Northwestern quarterback Clayton Thorson was confident in what was called.
Trailing Kentucky 7-3 in the second quarter of the Music City Bowl last December, the Wildcats called a trick play. Jeremy Larkin took a handoff and passed to Thorson, who was booking it downfield, yards away from the nearest defender.
Thorson nearly reached the end zone but was dragged down by Kentucky’s Jordan Jones inside the 10-yard line. As Jones made contact, Thorson’s right knee buckled.
Before he knew it, Thorson, who was projected by many to be a top-five quarterback in the 2018 NFL Draft, was on the ground gripping his knee.
He immediately thought his football career was over.
“What happens now?” Thorson asked.
In one week, Thorson went from potentially being the highest-drafted Northwestern quarterback since Otto Graham, who was picked fourth overall in 1944, to being bedridden with a large brace on his leg after surgery to repair the anterior cruciate ligament in his right knee.
What followed was the “most physically and mentally grueling offseason” Thorson said he has ever had.
His recovery was more of a mental battle than physical. He learned to celebrate the small victories, like bending his knee 90 degrees.
“That was the biggest thing, knowing pain will bring success,” Thorson said Monday at Big Ten media days at the downtown Marriott. “You don’t really [understand] it until you have shooting pain through your knee to know this is what I have to do to get better.”
Thorson has relied heavily on Northwestern linebacker Nate Hall, who also spent a majority of the offseason recovering from knee surgery. They confided in one another about how they felt, physically and emotionally.
“I think things that might have worried us, we’ve kind of just put it on the back burner because we realized it’s normal,” Thorson said.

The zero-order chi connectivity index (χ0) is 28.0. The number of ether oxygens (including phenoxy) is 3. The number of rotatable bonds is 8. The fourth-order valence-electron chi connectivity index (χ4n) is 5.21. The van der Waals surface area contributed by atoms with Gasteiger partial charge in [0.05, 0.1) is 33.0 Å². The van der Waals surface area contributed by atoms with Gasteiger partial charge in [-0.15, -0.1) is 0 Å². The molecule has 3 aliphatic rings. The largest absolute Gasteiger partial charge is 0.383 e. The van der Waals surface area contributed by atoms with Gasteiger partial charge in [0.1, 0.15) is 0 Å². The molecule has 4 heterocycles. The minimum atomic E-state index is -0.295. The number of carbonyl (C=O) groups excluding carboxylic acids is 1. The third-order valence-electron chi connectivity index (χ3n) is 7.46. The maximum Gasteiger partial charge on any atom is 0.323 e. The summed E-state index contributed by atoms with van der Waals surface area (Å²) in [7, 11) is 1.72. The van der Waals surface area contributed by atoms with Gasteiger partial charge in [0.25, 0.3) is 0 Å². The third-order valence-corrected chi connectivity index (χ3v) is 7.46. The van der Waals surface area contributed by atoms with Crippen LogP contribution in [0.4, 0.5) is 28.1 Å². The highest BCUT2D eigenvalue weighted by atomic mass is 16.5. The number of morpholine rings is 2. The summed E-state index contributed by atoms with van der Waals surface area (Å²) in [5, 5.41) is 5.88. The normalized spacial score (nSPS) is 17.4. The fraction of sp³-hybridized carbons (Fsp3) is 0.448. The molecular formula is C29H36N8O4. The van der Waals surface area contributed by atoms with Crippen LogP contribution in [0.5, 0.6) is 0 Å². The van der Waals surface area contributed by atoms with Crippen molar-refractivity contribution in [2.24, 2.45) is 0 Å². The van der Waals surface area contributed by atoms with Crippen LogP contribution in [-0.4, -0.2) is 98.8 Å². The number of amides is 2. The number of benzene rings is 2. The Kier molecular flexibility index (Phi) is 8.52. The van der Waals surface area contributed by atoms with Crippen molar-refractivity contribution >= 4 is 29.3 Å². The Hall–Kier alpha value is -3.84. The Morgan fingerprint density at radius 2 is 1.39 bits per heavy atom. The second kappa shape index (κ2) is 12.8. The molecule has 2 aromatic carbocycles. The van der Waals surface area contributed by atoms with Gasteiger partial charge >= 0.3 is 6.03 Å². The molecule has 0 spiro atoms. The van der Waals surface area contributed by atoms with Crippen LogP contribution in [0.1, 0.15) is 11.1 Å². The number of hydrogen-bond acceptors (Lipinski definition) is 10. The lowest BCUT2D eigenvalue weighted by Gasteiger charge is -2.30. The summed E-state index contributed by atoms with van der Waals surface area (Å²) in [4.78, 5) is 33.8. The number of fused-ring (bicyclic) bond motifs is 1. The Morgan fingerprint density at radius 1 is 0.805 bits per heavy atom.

They also pushed one another during rehabilitation and had mini competitions — like one-legged squat holds, which Thorson and Hall both said they won.
Doctors told Thorson his recovery is ahead of schedule.
“I feel like myself again,” Thorson said repeatedly. “I’m feeling really well. Doctors said after three or four months you’re going to feel like yourself and we’re going to have to hold you back. And that’s what I’ve experienced.”
Thorson doesn’t believe he’s the same quarterback who took the field with the Wildcats last season. He’s better because of what he has endured.
“That’s why I feel so confident coming into this year,” he said. “Because I’ve overcome things mentally that no one else has. And I think that just continues to breed confidence.”
Barring setbacks, Thorson plans to start Northwestern’s season opener against Purdue on Aug. 30, although coach Pat Fitzgerald was hesitant to jump to that conclusion, saying Thorson will be “day-to-day.”
And although it’s perhaps a little too early to start drawing up 2019 NFL mock drafts, Thorson is confident his name will move toward the top of the quarterback list.
“I’ll definitely have to prove that I’m healthy, which I know I’ll do right away,” he said.